<span class="alinea"></span>In the spring of 1993, as Martin Kippenberger was preparing his exhibition “Candidacy for a Retrospective” in the contemporary wing of the Centre Georges Pompidou, he arrived at the museum one late morning to hang his show. In his hand was his copy of the daily <i>Bild-Zeitung</i> newspaper, which he had been reading on the terrace of a café on the rue Beaubourg. Popular and sensationalist, this newspaper did not correspond in any way to Kippenberger’s image as an underground artist, to his uneasy, languid elegance, but it effectively communicated his program: to destabilize institutional art, to never be where we might expect him to be. <br/> <br/> <span class="alinea"></span>He and Roberto Ohrt, the co-curator of the exhibition, had conceived this “Candidacy” as a mini-retrospective full of irony, even poking fun, along the way, at the small space that the Centre Pompidou had granted to it. The museum had very generously invited artists and friends to show their favorite works or objects alongside Kippenberger’s, in a kind of cabinet-of-curiosity confusion of crowded display cases. While many of Kippenberger’s works were included, it wasn’t so easy to know which where those he had created himself, which he had commissioned, and which he had simply appropriated. <br/> <br/> <span class="alinea"></span>The most imposing work included, belonging to those last two categories, was undoubtedly the large painting <i>Paris Bar</i>, a depiction, based on a photograph, of the inside of the famous Kantstraße restaurant, located in one of the most lively districts in the center of former West Berlin. Produced by a film poster painter, from whom Kippenberger also commissioned the series “Dear painter, paint me” in 1981, the painting depicted the large room to the left of the bar’s entrance, with its chairs, cloth-covered tables with place settings, and its red leather banquette. On the room’s back wall, above the banquette, is another large painting by the same artist, also depicting the interior of the Paris Bar, closely surrounded by two rows of various paintings and photographs by different authors. A perfect meta reflection, all the more so as the works depicted even seem to include older works by Kippenberger himself. Paris Bar reflects Kippenberger’s superior ability to disorientate his interlocutors and to load his work with autobiographical references. <br/> <br/> <span class="alinea"></span>The Paris Bar was a mythical restaurant in Berlin, opened after the war by a French officer. Its management was taken over at the very beginning of the 1980s by the Vienna-born Michael Würthle, an artist of life, who in the early 1970s had opened the restaurant L’Exil, where an international crowd of the most vibrant and creative residents of West Berlin would meet. It was at this time that Kippenberger and Würthle met and became fast friends at first sight. Würthle was one of Kippenberger’s first collectors. He covered the walls of his Paris Bar with works that artists gave him in exchange for meals and drinks; but of all these artists, the one closest to him was Kippenberger. The Paris Bar, with its typical bohemian and chic décor of a restaurant for artists, presented itself as a museum whose program Kippenberger helped define. It was on the Greek island of Syros, where Würthle often resided, that Kippenberger invented the Momas, an ephemeral and disconcerting plagiarism of a museum of modern art, housing minimal and temporary interventions by a small group of friends, whose memory survives in only a few photographs from the time. <br/> <br/> <span class="alinea"></span>The painting Paris Bar is an escape toward the infinity of his artistic program. Presented in the estaurant-museum, it was a museum-painting; and hung in the museum, it is the meta-view of the museum from the restaurant space. Both appear as fictions. Where is the place of art and where has the author gone? We are here in line with the wish of anonymity and plagiarism of a Lautréamont (recalled by Francis Ponge<sup>1</sup>), according to which poetry must not be made by one but by all. Art, as a result of the impact of the readymade, can potentially be found everywhere—in restaurants, on the façade of cinemas, and even in museums, which have become, through the critical strength of Kippenberger’s work, the peripheral places <i>par excellence</i> of an art whose reality and survival are questioned here<sup>2</sup>. <br/> <br/> <span class="alinea"></span>The other painting from the Pinault Collection, <i>Untitled</i>, from the series “Lieber Maler, Male Mir,” painted ten years earlier, shows the backs of two hesitant, perhaps staggering friends, holding one another, at the entrance of a “Kneipe,” those distinctive bistros found in German city centers. The contrast in their builds evokes Laurel and Hardy, two figures who have always appeared to bridge cinema and real life, as if fiction, in their cases, was less artificial than for other important figures in the history of cinema. <br/> <br/> <span class="alinea"></span>The day before the opening of the exhibition at the Centre Pompidou, Martin Kippenberger and Roberto Ohrt decided that we would have dinner in a trendy restaurant to celebrate the event. After difficult negotiations, we finally got a table. Barely five minutes later, our waiter returned to ask if we might leave to make way for a small group. As we turned around, we saw that Johnny Hallyday was standing at the center of this group. I tried to protest, but Kippenberger immediately stood up, delighted and flattered to give up his place to such a popular artist. That things could be so opaquely banal seemed like a promise to him. <br/> <br/> <div class="notes"> 1 — <i>Entretiens de Francis Ponge avec Philippe Sollers</i> (Paris : éditions Gallimard / éditions du Seuil, Paris 1970, p. 123). <br/> 2 — “As is always the case with Kippenberger, the truth isn’t here but rather there, on the periphery.” Michel Gautier, <i>Upside down and turning me, Martin Kippenberger et l’antistase</i>. Cahiers du Musée national d’art moderne, (Paris: n° 134 winter 2015/2016). </div>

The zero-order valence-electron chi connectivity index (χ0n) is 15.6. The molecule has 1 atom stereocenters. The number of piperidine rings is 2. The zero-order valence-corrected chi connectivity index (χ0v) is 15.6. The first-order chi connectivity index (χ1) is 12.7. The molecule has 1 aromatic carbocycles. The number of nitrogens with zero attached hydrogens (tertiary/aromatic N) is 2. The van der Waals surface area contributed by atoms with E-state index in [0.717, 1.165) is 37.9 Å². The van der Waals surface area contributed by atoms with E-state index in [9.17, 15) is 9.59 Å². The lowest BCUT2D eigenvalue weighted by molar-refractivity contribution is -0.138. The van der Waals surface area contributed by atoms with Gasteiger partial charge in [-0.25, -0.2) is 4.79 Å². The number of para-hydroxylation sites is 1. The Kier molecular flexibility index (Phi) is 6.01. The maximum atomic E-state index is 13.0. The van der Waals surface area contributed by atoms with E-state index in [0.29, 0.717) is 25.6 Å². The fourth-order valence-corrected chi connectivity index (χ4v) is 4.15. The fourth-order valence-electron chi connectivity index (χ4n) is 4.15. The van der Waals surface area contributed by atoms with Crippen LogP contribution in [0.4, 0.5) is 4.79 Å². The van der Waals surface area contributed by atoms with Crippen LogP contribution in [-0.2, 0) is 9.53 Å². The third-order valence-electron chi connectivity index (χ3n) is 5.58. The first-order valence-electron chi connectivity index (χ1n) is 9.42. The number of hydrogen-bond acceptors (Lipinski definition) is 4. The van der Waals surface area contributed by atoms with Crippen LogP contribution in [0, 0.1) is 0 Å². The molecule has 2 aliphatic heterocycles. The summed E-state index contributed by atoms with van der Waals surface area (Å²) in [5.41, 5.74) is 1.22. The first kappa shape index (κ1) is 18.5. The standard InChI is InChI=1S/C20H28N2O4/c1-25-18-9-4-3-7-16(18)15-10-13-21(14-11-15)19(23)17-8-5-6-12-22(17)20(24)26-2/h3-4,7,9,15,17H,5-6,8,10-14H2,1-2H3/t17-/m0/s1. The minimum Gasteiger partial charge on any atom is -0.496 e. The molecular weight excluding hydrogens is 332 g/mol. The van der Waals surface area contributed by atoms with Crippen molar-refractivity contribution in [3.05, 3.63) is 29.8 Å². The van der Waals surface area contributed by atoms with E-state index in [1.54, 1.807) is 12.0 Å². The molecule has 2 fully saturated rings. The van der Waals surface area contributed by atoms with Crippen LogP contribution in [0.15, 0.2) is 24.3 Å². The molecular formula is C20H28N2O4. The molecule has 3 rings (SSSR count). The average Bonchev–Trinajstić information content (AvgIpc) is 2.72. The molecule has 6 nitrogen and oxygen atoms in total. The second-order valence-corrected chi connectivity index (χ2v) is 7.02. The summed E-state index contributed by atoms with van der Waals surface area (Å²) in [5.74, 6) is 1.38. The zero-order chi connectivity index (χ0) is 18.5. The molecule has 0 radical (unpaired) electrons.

<i>Paris Bar</i>, 1993 <br/> Oil on canvas <br/> 259 × 360 × 4 cm
<i>Untitled</i>, 19893 <br/> from the series « Lieber Maler, Male Mir » <br/> Oil on canvas <br/> 200 × 130 cm